This accelerated rate of change, according to the report's author, John B. Anderson, who has a distinguished career analyzing the impact of climate change on the Antarctic, is the result of human-generated global warming: as the planet has warmed, melting polar ice and glaciers, the seas of necessity are rising. The Rice University oceanographer's mere mention of the link between our carbon-spewing actions and the resulting inundation of low-lying coastal features and the swamping of wetland habitat--consequences reported around the world--led TCEQ to censor the report.
The agency's political-appointee overseers struck out all references to the long-established connection between our expanding carbon footprint, a warming Earth, and the upwelling of sea-levels; they crossed out Anderson's predictions that the 3mm rise will continue for the foreseeable future; and they really did not like his clever insight that Galveston Bay was initially formed over 20,000 years ago when a very slow elevation occurred as the last ice age thawed, filling in what are now its fertile estuaries. Given this past, Anderson wrote, it "is ironic that its future will be strongly regulated by the now rising sea." That too was deep-sixed.
What could not be submerged was the incident itself. It has been widely reported because Anderson sent the heavily redacted version he received from TCEQ to Mother Jones, which promptly posted the Tracked Changes document (which you can read here).
As you click through the deletions, keep in mind that this amended text represents a brazen attempt to deny reality. You are bearing witness to a partisan assault on the scientific method--the only tool that may actually help us mitigate and adapt to the environmental changes already under way--and those to come. Professor Anderson's good-faith efforts have been ground up in Governor Perry's bad-faith politics.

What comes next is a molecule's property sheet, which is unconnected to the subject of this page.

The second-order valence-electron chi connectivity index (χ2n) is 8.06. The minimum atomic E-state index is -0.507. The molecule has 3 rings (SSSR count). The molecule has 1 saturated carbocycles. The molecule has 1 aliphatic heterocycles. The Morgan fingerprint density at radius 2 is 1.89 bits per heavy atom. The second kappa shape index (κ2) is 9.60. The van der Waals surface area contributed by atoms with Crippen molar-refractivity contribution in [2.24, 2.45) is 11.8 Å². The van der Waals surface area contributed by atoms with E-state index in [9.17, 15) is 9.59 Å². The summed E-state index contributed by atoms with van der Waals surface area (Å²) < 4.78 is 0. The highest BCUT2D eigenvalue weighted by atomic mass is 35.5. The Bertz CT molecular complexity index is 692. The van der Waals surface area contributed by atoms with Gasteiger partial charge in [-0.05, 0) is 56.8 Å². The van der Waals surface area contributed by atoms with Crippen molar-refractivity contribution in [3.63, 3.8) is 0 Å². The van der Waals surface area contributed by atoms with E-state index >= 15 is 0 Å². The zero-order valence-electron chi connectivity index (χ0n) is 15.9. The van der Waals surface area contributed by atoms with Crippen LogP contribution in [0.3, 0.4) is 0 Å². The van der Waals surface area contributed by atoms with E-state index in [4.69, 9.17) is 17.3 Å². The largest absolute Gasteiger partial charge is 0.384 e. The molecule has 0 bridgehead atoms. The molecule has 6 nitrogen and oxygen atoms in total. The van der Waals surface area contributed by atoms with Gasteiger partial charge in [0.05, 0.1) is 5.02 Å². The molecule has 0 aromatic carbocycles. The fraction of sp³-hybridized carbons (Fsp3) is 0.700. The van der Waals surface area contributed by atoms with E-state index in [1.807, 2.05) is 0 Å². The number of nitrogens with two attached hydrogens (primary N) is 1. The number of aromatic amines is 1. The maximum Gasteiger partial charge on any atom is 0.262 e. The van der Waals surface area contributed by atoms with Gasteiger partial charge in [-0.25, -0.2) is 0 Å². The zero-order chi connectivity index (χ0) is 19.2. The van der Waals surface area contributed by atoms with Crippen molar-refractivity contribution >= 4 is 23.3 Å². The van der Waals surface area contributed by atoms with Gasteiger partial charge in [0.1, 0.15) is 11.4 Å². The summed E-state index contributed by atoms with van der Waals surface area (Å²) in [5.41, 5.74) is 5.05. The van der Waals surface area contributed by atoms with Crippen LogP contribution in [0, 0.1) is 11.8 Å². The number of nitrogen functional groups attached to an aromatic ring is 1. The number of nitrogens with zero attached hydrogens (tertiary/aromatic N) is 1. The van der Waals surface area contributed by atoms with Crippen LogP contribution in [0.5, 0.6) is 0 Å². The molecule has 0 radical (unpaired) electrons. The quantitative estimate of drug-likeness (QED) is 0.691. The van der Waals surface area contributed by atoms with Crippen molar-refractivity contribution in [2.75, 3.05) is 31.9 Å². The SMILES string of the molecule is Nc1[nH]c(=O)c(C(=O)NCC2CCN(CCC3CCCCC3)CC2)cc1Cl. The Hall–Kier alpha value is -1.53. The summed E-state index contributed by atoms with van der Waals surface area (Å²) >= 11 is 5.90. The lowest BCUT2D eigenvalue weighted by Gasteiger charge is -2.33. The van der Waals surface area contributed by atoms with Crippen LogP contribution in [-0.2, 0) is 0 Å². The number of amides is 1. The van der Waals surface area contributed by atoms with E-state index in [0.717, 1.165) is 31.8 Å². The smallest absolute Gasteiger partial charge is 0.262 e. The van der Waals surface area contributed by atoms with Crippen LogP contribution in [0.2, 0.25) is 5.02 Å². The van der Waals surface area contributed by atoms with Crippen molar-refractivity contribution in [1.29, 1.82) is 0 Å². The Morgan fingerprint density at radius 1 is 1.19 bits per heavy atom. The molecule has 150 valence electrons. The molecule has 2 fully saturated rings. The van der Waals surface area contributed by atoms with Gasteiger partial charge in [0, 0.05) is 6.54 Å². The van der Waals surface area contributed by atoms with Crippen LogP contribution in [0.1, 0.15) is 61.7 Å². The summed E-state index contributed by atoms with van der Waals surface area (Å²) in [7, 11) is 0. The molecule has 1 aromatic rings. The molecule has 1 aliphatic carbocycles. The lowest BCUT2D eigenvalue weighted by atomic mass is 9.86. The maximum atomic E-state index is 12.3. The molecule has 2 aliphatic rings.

Not that this scheme will hurt Perry within the Republican Party. As Elisabeth Rosenthal of the New York Times reported on Sunday:, "the right wing of the Republican Party has managed to turn skepticism about man-made global warming into a requirement for electability, forming an unlikely triad with antiabortion and gun-rights beliefs. In findings from a Pew poll this spring, 75 percent of staunch conservatives, 63 percent of libertarians and 55 percent of Main Street Republicans said there was no solid evidence of global warming." Perry is simply appealing to his base.
Yet this very narrow-mindedness puts the Texas governor-presidential candidate at odds with the prophetic figure his wife believes him to be: we still talk about Moses because he bucked the crowd, rebuking them for their shallow materialism, stiff-necked self-regard, and idolatrous embrace of the Golden Calf.
Perry has no such sense of righteous conviction, no far-reaching vision for how humans will best live in the future. If he had, he would have seen the latest study of climate change in Texas for what it is--the burning bush of our times.
Char Miller is the Director and W.M. Keck Professor of Environmental Analysis at Pomona College, and editor of the just-published "Cities and Nature in the American West." He comments every Wednesday at 2 p.m. on environmental issues.